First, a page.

Gardening and landscaping are having a moment.
The COVID-19 pandemic has locked down billions of people around the world for much of the past year or so, and many of them have been using the extra time to bring their land to life. From flowers, food, and fences to statues, stones, and shrubbery, homeowners are filling in the hours by using gardening and landscaping to improve their properties.Canadians have been no exception to this global trend, especially when it comes to raising their own produce. According to a survey published in October 2020, 51% of respondents reported growing at least one fruit or vegetable at home – and 17.4% said they had started doing so since the pandemic began. Additionally, one must simply see the empty shelves at their local hardware store or garden centre for anecdotal evidence on the national boom on growing and landscaping.
Individual homeowners may be surprised to learn how gardening and landscaping can not only beautify their yard or put food on the table but also protect their properties from wildfire, and that they can do most of it themselves. The new FireSmart BC Landscaping Guide explains how to ensure that if and when a wildfire threatens your property, you already have taken a series of simple steps to help keep the flames from engulfing your home, including:
- Spacing out trees and pruning lower branches to slow the spread of fire
- Breaking up the continuity of plants to deny flames a direct route
- Keeping your lawn trimmed to less than 10 centimetres to reduce the intensity of any fire that takes hold
- Being strategic by planting only fire-resistant species of trees, shrubs, plants, and grasses.
Based on FireSmart Canada’s Guide to Landscaping, this first iteration of the FireSmart BC Landscaping Guide was created by individuals and organizations from across British Columbia with a passion for FireSmart and landscaping. Those participating in development of the guide included First Nations community members, representatives from Emergency Management British Columbia (EMBC), the BC FireSmart Committee (BCFSC), the Union of BC Municipalities (UBCM), the BC Wildfire Service (BCWS), and the First Nations’ Emergency Services Society (FNESS).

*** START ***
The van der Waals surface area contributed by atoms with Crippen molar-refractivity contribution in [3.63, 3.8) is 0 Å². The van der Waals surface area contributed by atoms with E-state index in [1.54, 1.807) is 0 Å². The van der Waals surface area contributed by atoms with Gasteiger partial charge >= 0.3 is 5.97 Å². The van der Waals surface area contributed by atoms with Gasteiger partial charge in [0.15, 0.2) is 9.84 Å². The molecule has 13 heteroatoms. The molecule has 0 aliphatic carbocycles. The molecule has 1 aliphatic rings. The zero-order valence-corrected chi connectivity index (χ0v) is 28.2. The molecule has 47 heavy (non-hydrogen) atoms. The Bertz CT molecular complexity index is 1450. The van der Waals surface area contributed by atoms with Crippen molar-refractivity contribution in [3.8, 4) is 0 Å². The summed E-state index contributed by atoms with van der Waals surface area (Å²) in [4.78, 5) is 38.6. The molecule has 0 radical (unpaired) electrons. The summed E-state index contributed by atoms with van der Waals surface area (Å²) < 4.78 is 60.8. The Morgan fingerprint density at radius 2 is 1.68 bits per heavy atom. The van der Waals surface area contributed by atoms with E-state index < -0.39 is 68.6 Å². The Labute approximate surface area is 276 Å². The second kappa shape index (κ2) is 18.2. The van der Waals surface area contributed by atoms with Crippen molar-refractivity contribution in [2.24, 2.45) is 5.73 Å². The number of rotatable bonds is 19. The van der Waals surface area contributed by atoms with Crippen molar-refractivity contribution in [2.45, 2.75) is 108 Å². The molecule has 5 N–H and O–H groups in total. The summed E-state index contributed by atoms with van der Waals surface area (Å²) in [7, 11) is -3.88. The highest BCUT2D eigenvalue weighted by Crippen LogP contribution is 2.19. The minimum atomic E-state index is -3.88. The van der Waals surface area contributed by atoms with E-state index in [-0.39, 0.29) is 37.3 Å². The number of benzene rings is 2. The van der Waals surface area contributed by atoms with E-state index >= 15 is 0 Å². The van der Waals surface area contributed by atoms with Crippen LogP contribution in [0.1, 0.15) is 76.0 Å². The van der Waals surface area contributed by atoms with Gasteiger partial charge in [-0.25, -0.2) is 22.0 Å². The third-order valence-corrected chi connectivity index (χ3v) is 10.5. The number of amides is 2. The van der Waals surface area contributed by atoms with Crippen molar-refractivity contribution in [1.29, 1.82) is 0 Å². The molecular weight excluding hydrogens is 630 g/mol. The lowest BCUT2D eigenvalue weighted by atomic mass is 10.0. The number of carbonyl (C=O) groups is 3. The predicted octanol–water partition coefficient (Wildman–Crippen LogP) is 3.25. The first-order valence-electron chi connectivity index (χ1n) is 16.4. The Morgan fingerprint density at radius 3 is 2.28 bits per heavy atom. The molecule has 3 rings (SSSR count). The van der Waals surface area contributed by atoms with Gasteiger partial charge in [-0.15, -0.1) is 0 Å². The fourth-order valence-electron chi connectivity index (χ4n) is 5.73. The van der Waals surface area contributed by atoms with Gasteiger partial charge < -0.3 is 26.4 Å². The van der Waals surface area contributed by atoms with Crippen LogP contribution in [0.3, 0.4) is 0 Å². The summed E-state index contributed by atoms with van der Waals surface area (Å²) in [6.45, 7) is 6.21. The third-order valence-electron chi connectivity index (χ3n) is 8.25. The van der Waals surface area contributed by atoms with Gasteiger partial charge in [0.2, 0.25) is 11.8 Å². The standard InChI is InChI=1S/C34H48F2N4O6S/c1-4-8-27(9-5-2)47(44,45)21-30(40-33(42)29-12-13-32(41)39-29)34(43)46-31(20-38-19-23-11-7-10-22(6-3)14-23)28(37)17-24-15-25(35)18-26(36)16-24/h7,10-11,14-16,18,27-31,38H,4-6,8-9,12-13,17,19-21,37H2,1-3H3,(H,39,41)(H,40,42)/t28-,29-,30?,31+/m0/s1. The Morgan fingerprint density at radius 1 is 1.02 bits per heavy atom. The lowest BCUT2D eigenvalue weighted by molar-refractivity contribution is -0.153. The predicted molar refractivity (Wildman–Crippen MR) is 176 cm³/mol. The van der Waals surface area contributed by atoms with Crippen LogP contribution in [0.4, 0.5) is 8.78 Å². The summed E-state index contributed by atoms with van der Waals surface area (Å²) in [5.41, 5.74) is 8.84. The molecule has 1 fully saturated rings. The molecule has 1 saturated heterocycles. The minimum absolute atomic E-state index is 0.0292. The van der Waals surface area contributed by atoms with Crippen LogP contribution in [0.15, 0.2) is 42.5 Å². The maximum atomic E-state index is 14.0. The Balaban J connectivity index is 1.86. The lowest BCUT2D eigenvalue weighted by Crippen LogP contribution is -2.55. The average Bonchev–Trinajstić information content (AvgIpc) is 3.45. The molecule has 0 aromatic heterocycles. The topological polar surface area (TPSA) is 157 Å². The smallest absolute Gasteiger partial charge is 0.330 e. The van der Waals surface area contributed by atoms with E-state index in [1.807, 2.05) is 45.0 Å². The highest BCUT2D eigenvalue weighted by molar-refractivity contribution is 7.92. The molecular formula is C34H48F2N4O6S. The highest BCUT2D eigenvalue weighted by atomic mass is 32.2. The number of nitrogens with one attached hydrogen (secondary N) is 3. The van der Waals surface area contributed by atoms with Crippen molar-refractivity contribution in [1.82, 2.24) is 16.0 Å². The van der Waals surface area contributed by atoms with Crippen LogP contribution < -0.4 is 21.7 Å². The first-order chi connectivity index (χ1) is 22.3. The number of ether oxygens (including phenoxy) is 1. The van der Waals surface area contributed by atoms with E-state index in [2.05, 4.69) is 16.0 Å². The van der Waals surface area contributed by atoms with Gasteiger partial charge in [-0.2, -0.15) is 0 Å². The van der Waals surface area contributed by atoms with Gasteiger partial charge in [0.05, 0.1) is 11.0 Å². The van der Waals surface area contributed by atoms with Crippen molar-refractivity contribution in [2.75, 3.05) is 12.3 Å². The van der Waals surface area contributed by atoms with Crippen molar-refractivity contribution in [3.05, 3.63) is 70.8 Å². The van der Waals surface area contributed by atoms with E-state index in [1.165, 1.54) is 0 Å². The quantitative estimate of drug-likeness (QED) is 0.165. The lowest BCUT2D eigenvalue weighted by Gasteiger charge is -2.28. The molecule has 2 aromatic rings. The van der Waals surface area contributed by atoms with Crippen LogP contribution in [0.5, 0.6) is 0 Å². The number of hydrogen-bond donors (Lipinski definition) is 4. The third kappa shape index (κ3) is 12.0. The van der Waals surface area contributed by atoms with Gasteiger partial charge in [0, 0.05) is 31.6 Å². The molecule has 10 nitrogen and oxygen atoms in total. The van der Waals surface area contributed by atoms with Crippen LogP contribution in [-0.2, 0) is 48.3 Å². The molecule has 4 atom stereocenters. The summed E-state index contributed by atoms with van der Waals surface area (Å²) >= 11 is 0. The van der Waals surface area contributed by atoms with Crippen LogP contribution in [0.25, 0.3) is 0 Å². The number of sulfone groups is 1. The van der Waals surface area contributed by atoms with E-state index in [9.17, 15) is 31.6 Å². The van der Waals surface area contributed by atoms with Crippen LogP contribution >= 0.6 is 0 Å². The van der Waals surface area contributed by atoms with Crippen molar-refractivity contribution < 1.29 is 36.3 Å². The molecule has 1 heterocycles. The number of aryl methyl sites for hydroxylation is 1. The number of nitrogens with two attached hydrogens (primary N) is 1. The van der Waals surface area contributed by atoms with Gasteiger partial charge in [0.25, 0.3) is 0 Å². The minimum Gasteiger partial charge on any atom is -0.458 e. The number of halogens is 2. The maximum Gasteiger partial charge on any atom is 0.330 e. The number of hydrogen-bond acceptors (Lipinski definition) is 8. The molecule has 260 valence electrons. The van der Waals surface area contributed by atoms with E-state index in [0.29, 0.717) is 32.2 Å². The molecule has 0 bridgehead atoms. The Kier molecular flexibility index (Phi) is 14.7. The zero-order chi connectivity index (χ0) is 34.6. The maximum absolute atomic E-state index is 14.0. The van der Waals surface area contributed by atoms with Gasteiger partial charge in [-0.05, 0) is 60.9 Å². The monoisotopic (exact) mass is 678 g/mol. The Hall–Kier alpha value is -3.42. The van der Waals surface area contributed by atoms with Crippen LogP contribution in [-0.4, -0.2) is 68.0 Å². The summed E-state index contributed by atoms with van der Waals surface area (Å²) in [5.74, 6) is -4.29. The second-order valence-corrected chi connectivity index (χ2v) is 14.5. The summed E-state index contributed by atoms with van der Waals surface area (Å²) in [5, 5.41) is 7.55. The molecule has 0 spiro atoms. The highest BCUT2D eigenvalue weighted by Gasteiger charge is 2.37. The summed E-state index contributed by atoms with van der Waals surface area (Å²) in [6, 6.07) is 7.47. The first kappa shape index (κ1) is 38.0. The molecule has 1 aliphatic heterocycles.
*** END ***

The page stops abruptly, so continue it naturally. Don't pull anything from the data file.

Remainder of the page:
Despite this collective effort, a resource like this is only useful if people put the ideas into action, and the best way to make that happen is to make it easy. Accordingly, we also have developed the FireSmart BC Fire-Resistant Plant Tagging Program, which visually shows gardeners which plants are considered more fire-resistant, right at the point of purchase. This reduces the need for in-depth knowledge or advanced research, and also educates all buyers, not just those fortunate enough to have downloaded a copy of the Landscaping Guide. Naturally, we also enlisted our favourite FireSmart messenger, Ember, to help get the word out.
As a prelude to implementing this program across the province, we are piloting it at two local garden centres in wildfire-susceptible areas: Art Knapp Kamloops and Art Knapp Prince George. Both pilots were recently launched with events that also included BC Wildfire Staff, Fire Departments, and Local Regional Districts. The outreach at these events was a major success, with numerous local greenthumbs picking up copies of the FireSmart BC Landscaping Guide for their studies, as well as fire-resistant plants, clearly labelled as such, for their properties. Given the strong uptake prompted by this trial run, we feel confident that the tagging program will have a major impact when we roll out the full-size version next summer.
In the meantime, we’ve distributed the guide to participating retailers across the province, so British Columbians keen to protect their properties should look for it at their local garden centre.
Making it quick and easy to select fire-resistant vegetation is just the latest effort by FireSmart BC to help mitigate the risk of wildfire. But because this particular program piggybacks on a market that is growing by leaps and bounds, it has unusually strong potential for some truly penetrating awareness-building. Partnering with garden centres enables communication with a huge and growing sector of the population, all of them people who take an interest in their yards. With such a large and well-predisposed audience on hand, we look forward to making further use of this unique platform.